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How to Put a Safe Congressional Seat in Play

Republicans in Virginia’s 6th Congressional District seem eager to do something that hasn’t happened in the Valley for a generation: Give Democrats a chance to win.

House Judiciary Chairman Rep. Bob Goodlatte is not seeking reelection. Del. Ben Cline (R-Amherst), the presumed heir to the seat, declared his candidacy almost immediately.

So have a slew of other candidates, including Virginia’s GOP national committeewoman, Cynthia Dunbar, who most recently was seen campaigning for [1] U.S. Senate nominee Roy Moore in Alabama.

It would have made for a great primary election — except the district’s Republican committee decided it would hold a convention instead. A convention is not as inclusive or determinative as a primary, but it’s not necessarily a bad thing. That was until the committee decided the nominee would be chosen by a plurality of the vote rather than a majority. That’s when the controversy, the conspiracy theories and the opening for Democrats all began to meet.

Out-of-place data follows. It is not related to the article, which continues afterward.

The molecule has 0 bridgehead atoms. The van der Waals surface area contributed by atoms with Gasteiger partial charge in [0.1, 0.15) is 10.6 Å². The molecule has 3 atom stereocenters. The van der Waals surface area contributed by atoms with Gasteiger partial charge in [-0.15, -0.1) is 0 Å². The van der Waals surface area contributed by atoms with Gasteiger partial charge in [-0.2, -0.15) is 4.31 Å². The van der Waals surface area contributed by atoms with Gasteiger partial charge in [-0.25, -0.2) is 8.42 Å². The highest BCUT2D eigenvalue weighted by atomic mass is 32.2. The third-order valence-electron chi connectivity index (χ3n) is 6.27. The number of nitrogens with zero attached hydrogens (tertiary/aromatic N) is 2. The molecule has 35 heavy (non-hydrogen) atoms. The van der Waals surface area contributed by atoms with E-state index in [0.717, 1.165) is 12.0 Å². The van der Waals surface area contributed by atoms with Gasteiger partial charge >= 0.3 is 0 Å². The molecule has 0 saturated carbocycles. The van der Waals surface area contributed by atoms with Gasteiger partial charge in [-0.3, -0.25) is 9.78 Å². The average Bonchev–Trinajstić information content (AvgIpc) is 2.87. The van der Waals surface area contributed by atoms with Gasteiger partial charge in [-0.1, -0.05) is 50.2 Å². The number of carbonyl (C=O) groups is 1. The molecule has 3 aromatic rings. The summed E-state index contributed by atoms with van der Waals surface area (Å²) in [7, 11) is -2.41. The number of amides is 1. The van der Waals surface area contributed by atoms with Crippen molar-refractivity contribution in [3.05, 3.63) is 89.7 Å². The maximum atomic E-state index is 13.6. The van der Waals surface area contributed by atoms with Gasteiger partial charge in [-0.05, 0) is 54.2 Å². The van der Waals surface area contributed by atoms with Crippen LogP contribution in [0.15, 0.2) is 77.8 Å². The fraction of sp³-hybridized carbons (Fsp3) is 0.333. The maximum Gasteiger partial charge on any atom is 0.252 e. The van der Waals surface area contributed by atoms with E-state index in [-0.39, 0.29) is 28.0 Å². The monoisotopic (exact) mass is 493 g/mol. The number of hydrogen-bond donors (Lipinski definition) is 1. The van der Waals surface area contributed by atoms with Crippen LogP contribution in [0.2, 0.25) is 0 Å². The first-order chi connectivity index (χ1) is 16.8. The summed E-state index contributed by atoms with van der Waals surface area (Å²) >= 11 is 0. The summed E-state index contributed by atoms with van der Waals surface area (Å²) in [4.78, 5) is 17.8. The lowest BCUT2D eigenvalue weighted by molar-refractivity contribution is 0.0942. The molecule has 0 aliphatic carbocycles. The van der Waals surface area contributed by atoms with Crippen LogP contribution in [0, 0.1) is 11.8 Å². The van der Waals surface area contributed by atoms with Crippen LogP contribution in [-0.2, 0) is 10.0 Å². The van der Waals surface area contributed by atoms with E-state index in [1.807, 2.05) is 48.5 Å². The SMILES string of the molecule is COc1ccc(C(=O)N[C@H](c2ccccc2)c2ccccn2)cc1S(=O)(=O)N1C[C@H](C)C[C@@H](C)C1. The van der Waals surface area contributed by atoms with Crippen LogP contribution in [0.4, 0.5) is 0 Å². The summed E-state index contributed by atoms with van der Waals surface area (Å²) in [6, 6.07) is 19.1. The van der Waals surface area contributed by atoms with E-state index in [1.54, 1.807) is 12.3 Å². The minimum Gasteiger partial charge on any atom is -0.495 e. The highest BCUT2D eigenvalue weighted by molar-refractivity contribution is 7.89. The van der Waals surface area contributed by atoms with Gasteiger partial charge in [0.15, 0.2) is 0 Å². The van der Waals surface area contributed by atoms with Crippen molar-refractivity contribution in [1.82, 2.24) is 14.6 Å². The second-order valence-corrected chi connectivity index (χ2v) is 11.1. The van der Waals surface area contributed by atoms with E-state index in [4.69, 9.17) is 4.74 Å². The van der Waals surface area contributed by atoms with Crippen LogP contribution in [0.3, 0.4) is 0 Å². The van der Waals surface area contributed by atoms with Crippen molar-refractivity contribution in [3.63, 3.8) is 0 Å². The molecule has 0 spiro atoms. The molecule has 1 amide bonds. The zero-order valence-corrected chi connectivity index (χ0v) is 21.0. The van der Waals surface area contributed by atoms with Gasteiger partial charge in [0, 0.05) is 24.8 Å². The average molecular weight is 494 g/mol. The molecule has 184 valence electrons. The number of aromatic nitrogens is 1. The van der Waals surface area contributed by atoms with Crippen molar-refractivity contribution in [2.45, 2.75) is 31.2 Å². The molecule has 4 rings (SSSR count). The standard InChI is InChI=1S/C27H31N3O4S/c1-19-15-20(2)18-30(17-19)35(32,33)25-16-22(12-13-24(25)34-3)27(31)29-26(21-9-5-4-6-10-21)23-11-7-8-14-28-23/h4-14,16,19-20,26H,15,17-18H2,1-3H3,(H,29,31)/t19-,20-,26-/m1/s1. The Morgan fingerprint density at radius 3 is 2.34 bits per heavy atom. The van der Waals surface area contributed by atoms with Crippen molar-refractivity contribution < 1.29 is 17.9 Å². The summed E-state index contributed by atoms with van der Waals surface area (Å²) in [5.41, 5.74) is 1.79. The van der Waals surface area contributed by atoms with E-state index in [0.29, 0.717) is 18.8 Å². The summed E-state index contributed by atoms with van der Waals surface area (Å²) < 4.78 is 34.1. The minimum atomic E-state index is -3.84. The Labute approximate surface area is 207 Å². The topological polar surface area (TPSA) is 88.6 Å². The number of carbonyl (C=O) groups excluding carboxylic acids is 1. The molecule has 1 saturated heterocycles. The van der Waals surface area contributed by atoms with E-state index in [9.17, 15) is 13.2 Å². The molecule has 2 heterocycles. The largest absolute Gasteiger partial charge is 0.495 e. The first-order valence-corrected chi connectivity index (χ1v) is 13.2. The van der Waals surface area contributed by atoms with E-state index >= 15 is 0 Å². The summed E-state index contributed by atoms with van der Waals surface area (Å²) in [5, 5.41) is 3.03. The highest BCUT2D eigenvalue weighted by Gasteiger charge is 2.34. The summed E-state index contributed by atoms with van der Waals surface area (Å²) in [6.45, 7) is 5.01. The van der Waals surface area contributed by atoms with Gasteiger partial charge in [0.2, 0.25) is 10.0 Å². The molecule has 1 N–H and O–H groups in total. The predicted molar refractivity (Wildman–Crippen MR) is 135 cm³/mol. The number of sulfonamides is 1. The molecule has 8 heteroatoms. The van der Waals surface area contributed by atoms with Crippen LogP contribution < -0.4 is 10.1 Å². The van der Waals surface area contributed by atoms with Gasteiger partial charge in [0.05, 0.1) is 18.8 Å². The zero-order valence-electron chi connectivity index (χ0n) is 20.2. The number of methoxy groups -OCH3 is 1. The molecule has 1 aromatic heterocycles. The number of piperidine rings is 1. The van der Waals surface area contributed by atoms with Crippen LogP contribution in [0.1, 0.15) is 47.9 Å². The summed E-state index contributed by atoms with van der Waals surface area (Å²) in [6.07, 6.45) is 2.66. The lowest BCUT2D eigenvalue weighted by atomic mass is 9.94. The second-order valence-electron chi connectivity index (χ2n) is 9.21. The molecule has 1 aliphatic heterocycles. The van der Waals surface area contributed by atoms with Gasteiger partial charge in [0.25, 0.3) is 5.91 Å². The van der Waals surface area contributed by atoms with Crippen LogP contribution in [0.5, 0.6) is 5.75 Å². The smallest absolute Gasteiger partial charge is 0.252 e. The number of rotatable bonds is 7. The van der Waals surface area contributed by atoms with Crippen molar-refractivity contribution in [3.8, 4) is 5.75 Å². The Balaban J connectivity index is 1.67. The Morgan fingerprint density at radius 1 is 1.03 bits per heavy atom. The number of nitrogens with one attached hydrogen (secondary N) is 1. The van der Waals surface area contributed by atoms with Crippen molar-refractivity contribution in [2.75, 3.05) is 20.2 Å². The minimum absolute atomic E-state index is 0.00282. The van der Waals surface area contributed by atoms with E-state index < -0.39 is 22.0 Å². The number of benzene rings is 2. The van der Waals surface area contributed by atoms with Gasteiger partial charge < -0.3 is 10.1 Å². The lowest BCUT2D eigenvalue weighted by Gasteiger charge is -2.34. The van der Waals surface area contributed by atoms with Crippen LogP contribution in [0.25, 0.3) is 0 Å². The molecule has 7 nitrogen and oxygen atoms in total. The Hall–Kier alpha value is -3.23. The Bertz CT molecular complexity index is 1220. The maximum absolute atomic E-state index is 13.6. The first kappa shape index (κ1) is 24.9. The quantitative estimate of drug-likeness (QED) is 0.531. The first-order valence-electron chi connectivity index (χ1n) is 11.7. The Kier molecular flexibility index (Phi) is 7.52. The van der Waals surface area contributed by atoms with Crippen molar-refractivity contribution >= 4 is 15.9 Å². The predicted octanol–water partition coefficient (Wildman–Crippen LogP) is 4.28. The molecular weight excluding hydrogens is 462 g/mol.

First, the controversy.

Cline challenged the committee’s voting decision. On his website [2], Cline wrote the choice was an effort “to rig the convention to help their chosen candidate because they do not believe their candidate of choice is strong enough to win a majority of delegates under the standard Convention rules.”

Cline went on to say that it was up to convention delegates, not the committee, to decide the rules.

Former Republican Party of Virginia general counsel Lee Goodman said Cline has a solid point, telling Roanoke Times reporter Carmen Forman [3] that a committee “cannot dictate the rules that govern the Convention in the Call or otherwise, including the rule governing vote thresholds because the Convention itself retains authority to determine its own rules.”

So who is the committee’s preferred candidate?

All eyes turn to the colorful Dunbar.

Continue reading here. [4]